Chiefs from the Federation of Sovereign Indigenous Nations (FSIN) spoke on Tuesday, August 29, 2023 in Saskatoon, when the FSIN announced the organization was suing the provincial and federal governments over alleged treaty breaches.KIMIYA SHOKOOHI / SASKATOON STARPHEONIX

Leaders from First Nations communities across the Canadian Prairies stood in unison on Tuesday, announcing plans to pursue legal action against provincial and federal governments for allegedly breaching treaty agreements.

“They held my hand and said, ‘You’re my friend,’ ” Sweetgrass First Nation Chief Lorie Whitecalf said at a Tuesday news conference in Saskatoon. “As soon as the pipes were turned on, they forgot my name.”

Gathering under a large wooden teepee outside the offices of the Federation of Sovereign Indigenous Nations (FSIN) — with the support of chiefs from Saskatchewan and Alberta — expressed frustrations that have led to this point.

Leaders said they feel that agreements — including the 1930 Natural Resources Transfer Agreement and Treaty Land Entitlement Framework — are being ignored.

“What we are saying is our treaties are of international law. They trump federal and province laws,” FSIN Chief Bobby Cameron said.

“This is our basis. They failed in their duty to consult … This statement of claim has been a long time coming — many, many decades to get to this point.”

Each chief shared stories of frustration and disappointment with provincial and federal leaders surrounding breaches to treaties, some of which were signed before several provinces became legally ratified.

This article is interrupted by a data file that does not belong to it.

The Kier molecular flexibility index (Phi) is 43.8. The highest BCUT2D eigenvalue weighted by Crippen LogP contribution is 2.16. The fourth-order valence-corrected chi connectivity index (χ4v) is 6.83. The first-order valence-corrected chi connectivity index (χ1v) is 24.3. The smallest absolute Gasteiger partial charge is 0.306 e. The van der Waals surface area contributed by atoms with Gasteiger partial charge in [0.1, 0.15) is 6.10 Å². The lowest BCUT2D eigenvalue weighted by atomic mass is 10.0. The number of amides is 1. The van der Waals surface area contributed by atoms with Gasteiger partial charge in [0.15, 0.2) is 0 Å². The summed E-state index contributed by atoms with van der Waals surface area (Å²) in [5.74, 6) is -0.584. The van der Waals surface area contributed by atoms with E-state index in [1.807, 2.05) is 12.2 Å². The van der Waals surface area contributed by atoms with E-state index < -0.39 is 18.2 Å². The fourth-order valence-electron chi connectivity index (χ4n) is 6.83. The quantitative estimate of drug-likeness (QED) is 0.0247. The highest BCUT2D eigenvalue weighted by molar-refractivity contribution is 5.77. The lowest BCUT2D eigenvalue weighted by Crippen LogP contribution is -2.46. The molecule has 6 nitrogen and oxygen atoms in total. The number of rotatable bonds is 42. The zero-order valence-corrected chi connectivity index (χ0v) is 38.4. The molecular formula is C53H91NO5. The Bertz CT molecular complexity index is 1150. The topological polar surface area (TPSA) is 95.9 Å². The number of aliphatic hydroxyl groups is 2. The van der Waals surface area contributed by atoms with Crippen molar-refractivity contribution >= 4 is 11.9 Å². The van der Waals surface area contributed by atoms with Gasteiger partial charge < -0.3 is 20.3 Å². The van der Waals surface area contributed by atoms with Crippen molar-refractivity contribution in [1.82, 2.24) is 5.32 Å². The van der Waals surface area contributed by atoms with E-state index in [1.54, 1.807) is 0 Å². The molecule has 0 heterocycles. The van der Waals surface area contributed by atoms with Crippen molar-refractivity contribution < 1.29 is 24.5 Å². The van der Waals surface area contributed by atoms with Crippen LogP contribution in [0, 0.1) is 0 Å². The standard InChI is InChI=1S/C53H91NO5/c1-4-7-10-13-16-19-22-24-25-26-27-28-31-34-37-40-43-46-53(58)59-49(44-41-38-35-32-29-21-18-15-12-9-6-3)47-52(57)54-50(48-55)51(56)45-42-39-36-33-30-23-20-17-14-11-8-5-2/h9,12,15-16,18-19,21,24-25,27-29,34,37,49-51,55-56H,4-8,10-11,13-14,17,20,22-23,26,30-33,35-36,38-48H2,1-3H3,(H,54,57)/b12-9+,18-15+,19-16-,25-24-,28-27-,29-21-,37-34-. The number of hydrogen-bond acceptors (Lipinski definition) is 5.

The chiefs and leaders collectively called on governments to recognize promises that were made to First Nations people that have since fallen by the wayside, affecting their communities and putting them in dire straits.

Others cautioned that potential investors looking to Saskatchewan for business and natural resources to stay clear while the lawsuit is impending. Several of the chiefs said First Nations have not received agreed-to shares of profits from natural resources, as provinces and private businesses have reaped benefits in the trillions.

“There is no reason for us to be beggars in our own lands,” said Chief Kelsey Jacko of Cold Lake First Nations in Alberta.

“We talk about equalization payments when my people are in poverty right across Turtle Island, and there’s no need for that.”

They spoke of the suffering of the First Nations people. While there are prominent Indigenous members of the community in Saskatoon, others are seen daily gathering on the streets outside charity organizations.

“Surrender: there’s no word for that in our languages. We agreed to share,” Jacko said. “Christopher Columbus didn’t find us. We found him, and we helped him out.”

By Kimiya Shokoohi, Local Journalism Initiative Reporter

Original Published on Aug 29, 2023 at 21:11

This item reprinted with permission from   The StarPhoenix   Saskatoon, Saskatchewan
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